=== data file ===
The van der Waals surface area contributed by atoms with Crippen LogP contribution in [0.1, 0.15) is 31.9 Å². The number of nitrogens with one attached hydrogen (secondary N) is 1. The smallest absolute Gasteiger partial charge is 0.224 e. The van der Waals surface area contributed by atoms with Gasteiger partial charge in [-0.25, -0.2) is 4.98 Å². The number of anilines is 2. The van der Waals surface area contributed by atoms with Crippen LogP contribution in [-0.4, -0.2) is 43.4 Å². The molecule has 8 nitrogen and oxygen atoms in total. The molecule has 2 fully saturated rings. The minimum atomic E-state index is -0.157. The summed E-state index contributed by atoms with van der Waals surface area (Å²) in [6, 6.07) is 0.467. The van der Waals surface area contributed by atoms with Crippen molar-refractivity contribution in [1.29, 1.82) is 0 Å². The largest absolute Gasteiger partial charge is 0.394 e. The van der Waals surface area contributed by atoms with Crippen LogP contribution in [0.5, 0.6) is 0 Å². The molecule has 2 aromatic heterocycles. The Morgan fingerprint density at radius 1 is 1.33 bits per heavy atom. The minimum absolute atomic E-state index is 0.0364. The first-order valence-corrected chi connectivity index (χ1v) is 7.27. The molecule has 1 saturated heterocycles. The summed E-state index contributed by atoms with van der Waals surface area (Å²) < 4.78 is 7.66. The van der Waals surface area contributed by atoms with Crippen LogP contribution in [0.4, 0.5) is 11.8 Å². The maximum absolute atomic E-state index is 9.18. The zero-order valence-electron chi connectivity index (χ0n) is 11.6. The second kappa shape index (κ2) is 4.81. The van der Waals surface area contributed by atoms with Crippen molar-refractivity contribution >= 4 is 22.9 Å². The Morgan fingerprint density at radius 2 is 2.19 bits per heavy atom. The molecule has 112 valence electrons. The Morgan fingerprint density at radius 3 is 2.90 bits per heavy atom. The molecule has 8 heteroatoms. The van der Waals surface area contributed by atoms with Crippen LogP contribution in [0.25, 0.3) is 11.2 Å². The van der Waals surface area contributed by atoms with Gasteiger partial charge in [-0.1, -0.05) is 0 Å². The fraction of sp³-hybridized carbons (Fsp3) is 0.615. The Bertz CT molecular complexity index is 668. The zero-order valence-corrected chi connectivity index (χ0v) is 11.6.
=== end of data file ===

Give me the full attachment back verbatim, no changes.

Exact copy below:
The van der Waals surface area contributed by atoms with Crippen LogP contribution in [0.1, 0.15) is 31.9 Å². The number of nitrogens with one attached hydrogen (secondary N) is 1. The smallest absolute Gasteiger partial charge is 0.224 e. The van der Waals surface area contributed by atoms with Gasteiger partial charge in [-0.25, -0.2) is 4.98 Å². The number of anilines is 2. The van der Waals surface area contributed by atoms with Crippen LogP contribution in [-0.4, -0.2) is 43.4 Å². The molecule has 8 nitrogen and oxygen atoms in total. The molecule has 2 fully saturated rings. The minimum atomic E-state index is -0.157. The summed E-state index contributed by atoms with van der Waals surface area (Å²) in [6, 6.07) is 0.467. The van der Waals surface area contributed by atoms with Crippen molar-refractivity contribution in [1.29, 1.82) is 0 Å². The largest absolute Gasteiger partial charge is 0.394 e. The van der Waals surface area contributed by atoms with Crippen LogP contribution in [0.5, 0.6) is 0 Å². The molecule has 2 aromatic heterocycles. The Morgan fingerprint density at radius 1 is 1.33 bits per heavy atom. The minimum absolute atomic E-state index is 0.0364. The first-order valence-corrected chi connectivity index (χ1v) is 7.27. The molecule has 1 saturated heterocycles. The summed E-state index contributed by atoms with van der Waals surface area (Å²) < 4.78 is 7.66. The van der Waals surface area contributed by atoms with Crippen LogP contribution in [0.4, 0.5) is 11.8 Å². The maximum absolute atomic E-state index is 9.18. The zero-order valence-electron chi connectivity index (χ0n) is 11.6. The second kappa shape index (κ2) is 4.81. The van der Waals surface area contributed by atoms with Crippen molar-refractivity contribution >= 4 is 22.9 Å². The Morgan fingerprint density at radius 2 is 2.19 bits per heavy atom. The molecule has 112 valence electrons. The Morgan fingerprint density at radius 3 is 2.90 bits per heavy atom. The molecule has 8 heteroatoms. The van der Waals surface area contributed by atoms with Crippen LogP contribution in [0.25, 0.3) is 11.2 Å². The van der Waals surface area contributed by atoms with Gasteiger partial charge in [-0.1, -0.05) is 0 Å². The fraction of sp³-hybridized carbons (Fsp3) is 0.615. The Bertz CT molecular complexity index is 668. The zero-order valence-corrected chi connectivity index (χ0v) is 11.6.